BRIGHTON ZEUNER: COOL, CALM, AND COLLECTED
Brighton Zeuner. Photo: Joey Shigeo
WORDS: Stu Gomez
The future is bright for 14-year-old Brighton Zeuner (pronounced “Zoyner,” as in: ‘if you can’t beat her, join her’).
From as far back as Zeuner can remember, she’s had a vert ramp in her backyard. The ramp may be gone now but it has helped to imbue her with a natural style—she really seems like she was born with it—and skills that are advanced for someone twice her age. Her performances at competitions like Vans Park Series and X Games, events with a massive international audience, have been flawless (she is a VPS defending champion, and a two-time X Games gold medalist)—and if you’re unfamiliar with her, those runs, with the breathless commentating and Zeuner’s restrained, focused execution, are the perfect introduction.
With heavyweight sponsors like Red Bull and Vans in her corner, it may seem a little odd to learn that she’s also one of Frog’s youngest tadpoles. But once you hear her talk about her infatuation with NYC skateboarding you’ll understand how this So Cal vert/park phenom can coexist naturally on Frog’s East Coast lilypad.
And, of course, there’s chatter in the media about Zeuner representing the U.S. in the Olympics and what this means for a male-dominated sport; but her recent exposure in Vogue and The New York Times tend to conflate a love for skateboarding with a larger discussion of gender equality. Zeuner is still taking it all in, but she refuses to feel pressured. As she demonstrated in this month’s X Games runs, Zeuner’s cool, calm, and collected persona will win the day.
Backside blunt at X Games. Photo: Garth Milan.
Let’s talk about getting X Games gold! Watching the winning run made me think that you must be pretty comfortable with contests.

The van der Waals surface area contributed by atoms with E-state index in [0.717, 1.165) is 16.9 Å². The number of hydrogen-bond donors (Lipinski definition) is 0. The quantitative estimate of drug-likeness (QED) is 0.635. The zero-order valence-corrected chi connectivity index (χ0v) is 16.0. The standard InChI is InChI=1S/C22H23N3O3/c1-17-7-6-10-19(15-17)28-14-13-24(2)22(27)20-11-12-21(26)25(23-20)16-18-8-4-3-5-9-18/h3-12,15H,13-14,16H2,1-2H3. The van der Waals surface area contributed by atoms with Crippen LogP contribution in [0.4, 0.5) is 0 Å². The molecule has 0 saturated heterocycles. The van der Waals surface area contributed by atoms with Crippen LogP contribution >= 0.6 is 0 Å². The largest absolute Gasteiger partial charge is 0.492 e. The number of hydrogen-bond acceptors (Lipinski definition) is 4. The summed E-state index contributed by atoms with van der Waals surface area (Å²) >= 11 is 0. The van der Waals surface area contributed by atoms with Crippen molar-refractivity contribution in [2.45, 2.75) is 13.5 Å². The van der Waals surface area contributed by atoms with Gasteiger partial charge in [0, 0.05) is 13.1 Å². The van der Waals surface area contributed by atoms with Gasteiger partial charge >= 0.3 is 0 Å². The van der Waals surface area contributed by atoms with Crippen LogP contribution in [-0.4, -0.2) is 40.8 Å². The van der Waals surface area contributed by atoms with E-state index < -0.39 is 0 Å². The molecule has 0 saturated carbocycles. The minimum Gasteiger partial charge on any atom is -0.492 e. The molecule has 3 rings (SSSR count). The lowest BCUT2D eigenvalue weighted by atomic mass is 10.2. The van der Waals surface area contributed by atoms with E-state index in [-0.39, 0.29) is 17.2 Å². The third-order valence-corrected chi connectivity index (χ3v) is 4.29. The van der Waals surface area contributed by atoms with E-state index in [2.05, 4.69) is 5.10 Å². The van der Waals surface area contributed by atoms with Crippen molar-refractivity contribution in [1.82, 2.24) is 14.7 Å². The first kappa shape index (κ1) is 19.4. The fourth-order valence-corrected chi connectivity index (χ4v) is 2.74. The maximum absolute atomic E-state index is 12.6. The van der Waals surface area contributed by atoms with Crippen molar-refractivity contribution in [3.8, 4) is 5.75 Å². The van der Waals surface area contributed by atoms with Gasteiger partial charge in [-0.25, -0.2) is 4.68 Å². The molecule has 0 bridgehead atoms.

I’ve been skating contests for 4 years and I’ve gotten a lot more comfortable with it. For X Games, I wasn’t as nervous as I usually am; I’m a lot more used to it now.
_Was this your first X Games? _
No, I did it last year, too, and there was a lot of pressure. I was the youngest to win the gold medal, but it was a lot to get used because it was such a big event.
That’s a big deal, and you mentioned it so casually!
Thank you! I guess I just skated. [laughs] I didn’t know I was gonna win my run or anything, but I did and [over time] I got more comfortable with contests.
That seems pretty rare to feel so comfortable in high-pressure situations. Why do you think it’s become so easy for you?
Because I found a way to look at contests, in my own way, how to process it without making it like, “Oh, you have to win this.” Instead of it being like you have to go and win and you can’t fall, I just came up with my own way to process it and it’s helped me a lot.
Was it like, “I’m not going to put too much pressure on myself”?
Before, when I skated contests, I needed people to say, “Yeah, just go have fun. Just skate.” When I hear that then I can skate my absolute best. But if someone says that I have to win, I’m not gonna do well just because of the pressure. I do better if it’s more laidback and I look at it as a way to just skate; 45 seconds of just skating.
Does it affect you when people you’re competing against take the contest very seriously?
Not at all. I think that everyone looks at the contest differently and has their purpose why they’re doing it, and I don’t let that interfere with my skating because I need to focus on my skating and doing my best.
_That’s a great rule of thumb for skaters who are interested in competing. _
I like to skate in contests because it’s an excuse to see all my friends. Probably every contest I’ve done I’ve had the best time because of all these other reasons, and skating contests under pressure has made me who I am today.